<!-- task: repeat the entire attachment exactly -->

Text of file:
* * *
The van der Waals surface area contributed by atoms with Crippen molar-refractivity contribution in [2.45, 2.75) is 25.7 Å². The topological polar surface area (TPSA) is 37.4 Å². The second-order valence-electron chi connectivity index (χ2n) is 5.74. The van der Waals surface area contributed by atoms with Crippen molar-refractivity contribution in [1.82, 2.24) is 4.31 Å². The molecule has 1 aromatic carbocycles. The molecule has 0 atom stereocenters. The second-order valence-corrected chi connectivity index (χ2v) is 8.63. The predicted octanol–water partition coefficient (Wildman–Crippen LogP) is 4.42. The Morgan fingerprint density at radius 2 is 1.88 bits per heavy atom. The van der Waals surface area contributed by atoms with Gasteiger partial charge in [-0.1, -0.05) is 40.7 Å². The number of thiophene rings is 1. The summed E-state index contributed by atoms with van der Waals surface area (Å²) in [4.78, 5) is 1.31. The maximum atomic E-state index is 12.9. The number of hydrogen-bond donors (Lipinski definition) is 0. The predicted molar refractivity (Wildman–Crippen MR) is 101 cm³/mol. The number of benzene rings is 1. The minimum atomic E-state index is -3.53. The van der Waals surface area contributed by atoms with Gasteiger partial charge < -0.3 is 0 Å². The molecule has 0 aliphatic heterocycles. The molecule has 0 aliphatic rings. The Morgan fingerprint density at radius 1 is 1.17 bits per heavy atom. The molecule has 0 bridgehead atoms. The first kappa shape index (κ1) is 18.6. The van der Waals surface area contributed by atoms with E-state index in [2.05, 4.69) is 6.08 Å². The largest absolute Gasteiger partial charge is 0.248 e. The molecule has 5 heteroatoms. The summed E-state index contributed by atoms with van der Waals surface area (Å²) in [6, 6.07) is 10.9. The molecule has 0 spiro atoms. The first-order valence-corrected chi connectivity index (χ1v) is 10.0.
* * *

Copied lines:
The van der Waals surface area contributed by atoms with Crippen molar-refractivity contribution in [2.45, 2.75) is 25.7 Å². The topological polar surface area (TPSA) is 37.4 Å². The second-order valence-electron chi connectivity index (χ2n) is 5.74. The van der Waals surface area contributed by atoms with Crippen molar-refractivity contribution in [1.82, 2.24) is 4.31 Å². The molecule has 1 aromatic carbocycles. The molecule has 0 atom stereocenters. The second-order valence-corrected chi connectivity index (χ2v) is 8.63. The predicted octanol–water partition coefficient (Wildman–Crippen LogP) is 4.42. The Morgan fingerprint density at radius 2 is 1.88 bits per heavy atom. The van der Waals surface area contributed by atoms with Gasteiger partial charge in [-0.1, -0.05) is 40.7 Å². The number of thiophene rings is 1. The summed E-state index contributed by atoms with van der Waals surface area (Å²) in [4.78, 5) is 1.31. The maximum atomic E-state index is 12.9. The number of hydrogen-bond donors (Lipinski definition) is 0. The predicted molar refractivity (Wildman–Crippen MR) is 101 cm³/mol. The number of benzene rings is 1. The minimum atomic E-state index is -3.53. The van der Waals surface area contributed by atoms with Gasteiger partial charge < -0.3 is 0 Å². The molecule has 0 aliphatic heterocycles. The molecule has 0 aliphatic rings. The Morgan fingerprint density at radius 1 is 1.17 bits per heavy atom. The molecule has 0 bridgehead atoms. The first kappa shape index (κ1) is 18.6. The van der Waals surface area contributed by atoms with E-state index in [2.05, 4.69) is 6.08 Å². The largest absolute Gasteiger partial charge is 0.248 e. The molecule has 5 heteroatoms. The summed E-state index contributed by atoms with van der Waals surface area (Å²) in [6, 6.07) is 10.9. The molecule has 0 spiro atoms. The first-order valence-corrected chi connectivity index (χ1v) is 10.0.